Edited by Kern Alexander and Rahul Dhumale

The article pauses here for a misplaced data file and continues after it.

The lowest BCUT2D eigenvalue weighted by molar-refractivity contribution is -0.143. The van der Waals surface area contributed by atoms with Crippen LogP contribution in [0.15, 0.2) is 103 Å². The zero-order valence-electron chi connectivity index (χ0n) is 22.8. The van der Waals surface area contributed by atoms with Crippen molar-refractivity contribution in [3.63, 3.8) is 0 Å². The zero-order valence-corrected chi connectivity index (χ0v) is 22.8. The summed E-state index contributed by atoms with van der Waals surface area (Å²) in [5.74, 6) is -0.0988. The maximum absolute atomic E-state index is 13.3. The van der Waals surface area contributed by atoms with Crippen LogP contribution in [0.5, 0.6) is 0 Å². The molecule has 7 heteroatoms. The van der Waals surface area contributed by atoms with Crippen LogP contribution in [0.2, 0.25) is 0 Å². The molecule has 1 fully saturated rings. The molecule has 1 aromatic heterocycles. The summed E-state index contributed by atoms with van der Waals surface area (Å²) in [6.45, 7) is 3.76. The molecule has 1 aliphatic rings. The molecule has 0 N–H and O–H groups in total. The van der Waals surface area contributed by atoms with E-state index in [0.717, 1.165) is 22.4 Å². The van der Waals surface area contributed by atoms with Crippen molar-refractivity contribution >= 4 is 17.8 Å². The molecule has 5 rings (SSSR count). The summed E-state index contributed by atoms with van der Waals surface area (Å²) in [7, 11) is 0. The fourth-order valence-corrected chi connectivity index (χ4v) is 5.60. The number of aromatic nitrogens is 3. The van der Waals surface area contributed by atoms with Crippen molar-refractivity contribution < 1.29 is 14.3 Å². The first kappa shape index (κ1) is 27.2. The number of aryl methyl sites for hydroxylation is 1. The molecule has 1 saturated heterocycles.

Mariko Fujii and Masahiro Kawai1 Editors’ abstract: Professors Mariko Fujii and Masahiro Kawai show how the bursting of the Japanese asset price bubble in the early 1990s damaged Japanese bank balance sheets, and the subsequent delay by Japanese policymakers in recognising the severity of the impact of the asset price collapse on non-performing loans and the real economy contributed significantly to the duration of the crisis. They critically review the Japanese response to the crisis. It was not until well into the crisis that Japan adopted adequate measures, including a legal framework for resolving distressed banks, a recapitalisation of weak but viable banks, tighter non-performing loan classifications, and creating new institutions for corporate debt restructuring. The authors argue that acknowledging the extent and depth of bank balance sheet weaknesses is the first step towards resolving a banking crisis and that it is necessary to remove impaired assets from bank balance sheets, which may require a government-funded asset management company to purchase such troubled assets. The chapter also compares the response of US authorities to the 2007–08 credit crisis and in particular shows how the Target Asset Liquidity Fund (TALF) was inadequate in bringing liquidity to the wholesale debt markets and how more stringent measures are needed for US authorities to induce banks to remove non-performing loans from their balance sheets. An important lesson for US and other policymakers experiencing a banking crisis is that when authorities do not address banking sector problems promptly, the crisis may be prolonged and...
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